Mini Bike & Go-Kart Parts


New Member
Something I found interesting:

"....if you have reasonable skills and some patience, you can attain any level of quality you like. There are a couple of tricks to this that I discovered years ago when I started racing. Race bikes get crashed a lot and not wanting to waste a bunch of money on something that doesn't help you win, I was determined to find a fast, cheap, easy, repairable way to keep my bike looking sharp. My worst year, I had five high speed crashes (still won five championships that year) and every time, the next week, the bike rolled out of the trailer looking like new.
The couple of tricks I mentioned are.......use all rattle can paint and give it time to "out gas" before clear coating over it. This may sound nuts to you, but the quality of the paint is not critical once you apply a two part automotive clear coat. That seals in your rattle can base coat for many many years. There are literally thousands of different colors available between all the car and truck colors covering many years of different models, plus all the other various decorator colors from hardware stores and the like. These paints dry very fast between coats, so when you make a mistake, you can wet sand within minutes and fix it. There are all kinds of tapes available in many widths to help you to do clean, tight masking turns between colors. You can spot fill over your colors if you find a flaw that needs filling, give it a quick shot of prime and then hit it with your finish color again. You really can't make a mistake that isn't quickly fixable. When you are satisfied with your base color, pin striping, decals, etc...........wait at least a week for the color coat to "out gas" or cure. If you don't, the clear coat will lift the color coat. When you are ready to do the clear coat, start with a light mist coat to help set the base colors. Minutes later, this mist coat will dry and you can do one or two finish coats. These automotive two part clear coats are extremely tough and have a super high gloss "wet look" They are the same clear coats paints used by car companies and last for many years.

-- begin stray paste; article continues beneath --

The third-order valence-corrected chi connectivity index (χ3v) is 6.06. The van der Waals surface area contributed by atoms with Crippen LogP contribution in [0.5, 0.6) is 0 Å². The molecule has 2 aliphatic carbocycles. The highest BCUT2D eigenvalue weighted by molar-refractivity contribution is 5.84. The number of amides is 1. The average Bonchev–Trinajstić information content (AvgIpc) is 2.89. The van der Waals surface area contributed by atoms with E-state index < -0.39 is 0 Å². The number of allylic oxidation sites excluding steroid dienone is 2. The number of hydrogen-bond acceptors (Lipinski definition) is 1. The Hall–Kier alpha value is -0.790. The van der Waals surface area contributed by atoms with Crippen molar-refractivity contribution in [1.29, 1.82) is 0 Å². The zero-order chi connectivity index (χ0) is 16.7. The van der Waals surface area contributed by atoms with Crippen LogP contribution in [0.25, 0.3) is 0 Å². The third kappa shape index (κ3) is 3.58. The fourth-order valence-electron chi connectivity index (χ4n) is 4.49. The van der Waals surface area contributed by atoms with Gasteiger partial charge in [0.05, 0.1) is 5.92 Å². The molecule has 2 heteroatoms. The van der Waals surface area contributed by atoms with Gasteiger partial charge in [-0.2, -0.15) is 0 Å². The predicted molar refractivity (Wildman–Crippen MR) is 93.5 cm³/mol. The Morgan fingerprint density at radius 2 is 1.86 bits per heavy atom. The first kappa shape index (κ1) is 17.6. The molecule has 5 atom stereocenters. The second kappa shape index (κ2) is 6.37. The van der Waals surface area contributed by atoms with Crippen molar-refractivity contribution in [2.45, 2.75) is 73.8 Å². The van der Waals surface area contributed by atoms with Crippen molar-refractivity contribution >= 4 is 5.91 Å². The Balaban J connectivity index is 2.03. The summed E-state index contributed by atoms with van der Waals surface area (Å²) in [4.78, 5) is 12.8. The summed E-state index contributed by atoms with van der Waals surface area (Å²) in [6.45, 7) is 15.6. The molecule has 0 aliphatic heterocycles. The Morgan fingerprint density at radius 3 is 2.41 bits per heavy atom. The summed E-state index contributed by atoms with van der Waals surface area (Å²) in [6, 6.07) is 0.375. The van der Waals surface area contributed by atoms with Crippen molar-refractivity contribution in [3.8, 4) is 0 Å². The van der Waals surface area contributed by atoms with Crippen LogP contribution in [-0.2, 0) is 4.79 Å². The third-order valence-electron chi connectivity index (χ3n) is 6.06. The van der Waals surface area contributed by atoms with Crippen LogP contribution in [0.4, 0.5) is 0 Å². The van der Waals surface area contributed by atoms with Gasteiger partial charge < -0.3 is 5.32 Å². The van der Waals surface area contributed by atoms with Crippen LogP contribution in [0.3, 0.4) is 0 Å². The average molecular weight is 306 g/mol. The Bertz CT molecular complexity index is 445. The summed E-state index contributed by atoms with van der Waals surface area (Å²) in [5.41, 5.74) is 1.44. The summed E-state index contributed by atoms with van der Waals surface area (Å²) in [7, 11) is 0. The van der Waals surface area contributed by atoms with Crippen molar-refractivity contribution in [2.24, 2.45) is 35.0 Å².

These clear coats are extremely toxic, so if you do not have or don't wish to purchase the proper safety equipment to use them, let a local auto body shop handle this last step. You will still save a fortune on your paint job.....My paint is all from a True Value Hardware store. Black, white, green, yellow and silver. To buy those five colors alone in automotive base coat would be hundreds. I spent maybe $25. I seriously doubt if I could have gotten a five color paint job of this quality for much under $2k........possibly ........would have cost a lot more."


Well-Known Member
I got a top-feed detail spray gun from Harbor Freight for about $12 that seems to work well with thin paint like what comes in a rattle can. I also got a $10 bottom-feed gun that works decently with thicker paints. Those two might be options instead of actually shooting with the spraycan.
In the late 70's, I was in a Chevy Nova club...

One of the guys had a '68 427/4 speed...he spent huge bucks on a silver lacquer 18-layer base/clear paint job...that bubbled in several spots because it wasn't allowed to cure between coats.

Mine was rattle can flat black...I spent all my money on high-lift cams, tunnel-ram intakes, and Holley double-pumper carbs...

...and regularly blew his bubbly doors off.